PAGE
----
The Dry Eye Zone

Rebecca's Blog


Study: Conventional vs wavefront scleral lenses, over time

This study highlights the potential vision improvements of wavefront-guided scleral lenses over conventional, and also draws attention to the fact that when you test somebody soon after they’ve been fitted, you may get substantially different results than after you let them get used to the lenses for awhile. I think we all know our experiences are different down the road than the day we walk out the door with our first pair.

Wavefront-guided lenses are definitely in my future as my acuity and vision quality are both much below what I would like them to be, so I love seeing new research on this. And… I’m also kicking myself for failing to realize till I pored over the author list for this study that Ray Applegate is actually at University of Houston where I just visited recently. Would have loved to meet the legend.

Comparison of Wavefront-guided and Best Conventional Scleral Lenses after Habituation in Eyes with Corneal Ectasia

Hastings et al, Optometry and Vision Science, April 2019


Visual performance with wavefront-guided (WFG) contact lenses has only been reported immediately after manufacture without time for habituation, and comparison has only been made with clinically unrefined predicate conventional lenses. We present comparisons of habitual corrections, best conventional scleral lenses, and WFG scleral lenses after habituation to all corrections.


The purpose of this study was to compare, in a crossover design, optical and visual performance of eyes with corneal ectasias wearing dispensed best conventional scleral lens corrections and dispensed individualized WFG scleral lens corrections.


Ten subjects (20 eyes) participated in a randomized crossover study where best conventional scleral lenses and WFG scleral lenses (customized through the fifth radial order) were worn for 8 weeks each. These corrections, as well as each subject's habitual correction and normative data for normal eyes, were compared using (1) residual higher-order aberrations (HORMS), (2) visual acuity (VA), (3) letter contrast sensitivity (CS), and (4) visual image quality (logarithm of the visual Strehl ratio, or logVSX). Correlations were performed between Pentacam biometric measures and gains provided by WFG lenses.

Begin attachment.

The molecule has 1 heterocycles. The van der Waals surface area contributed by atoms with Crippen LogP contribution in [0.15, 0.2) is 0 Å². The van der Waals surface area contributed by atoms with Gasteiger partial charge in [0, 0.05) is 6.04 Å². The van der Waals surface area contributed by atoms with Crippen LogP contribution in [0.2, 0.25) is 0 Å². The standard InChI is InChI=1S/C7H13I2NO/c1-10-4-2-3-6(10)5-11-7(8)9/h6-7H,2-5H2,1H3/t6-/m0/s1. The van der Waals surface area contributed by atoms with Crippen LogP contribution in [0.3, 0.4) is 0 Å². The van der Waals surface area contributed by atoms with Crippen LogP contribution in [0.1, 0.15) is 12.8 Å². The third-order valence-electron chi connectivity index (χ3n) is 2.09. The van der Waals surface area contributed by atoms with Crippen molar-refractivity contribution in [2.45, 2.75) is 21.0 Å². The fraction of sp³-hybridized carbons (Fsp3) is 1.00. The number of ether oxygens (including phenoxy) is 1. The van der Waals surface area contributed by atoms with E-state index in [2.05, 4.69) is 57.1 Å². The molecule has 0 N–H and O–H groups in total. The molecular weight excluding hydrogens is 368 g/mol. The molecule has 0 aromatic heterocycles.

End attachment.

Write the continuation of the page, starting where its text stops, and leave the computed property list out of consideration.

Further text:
Mean HORMS was reduced by 48% from habitual to conventional and 43% from conventional to WFG. Mean logMAR VA improved from habitual (+0.12) to conventional (−0.03) and further with WFG (−0.09); six eyes gained greater than one line with WFG over conventional. Area under the CS curve improved by 26% from habitual to conventional and 14% from conventional to WFG. The percentage of the eyes achieving normal levels were as follows: HORMS, 40% for conventional and 85% for WFG; VA, 50% for conventional and 85% for WFG; and CS, 60% for conventional and 90% for WFG. logVSX improved by 16% from habitual to conventional and 25% further with WFG. Reduction in aberrations with WFG lenses best correlated with posterior cornea radius of curvature.


Visual performance was superior to that reported with nonhabituated WFG lens wear. With WFG lenses, HORMS and logVSX significantly improved, allowing more eyes to reach normal levels of optical and visual performance compared with conventional lenses.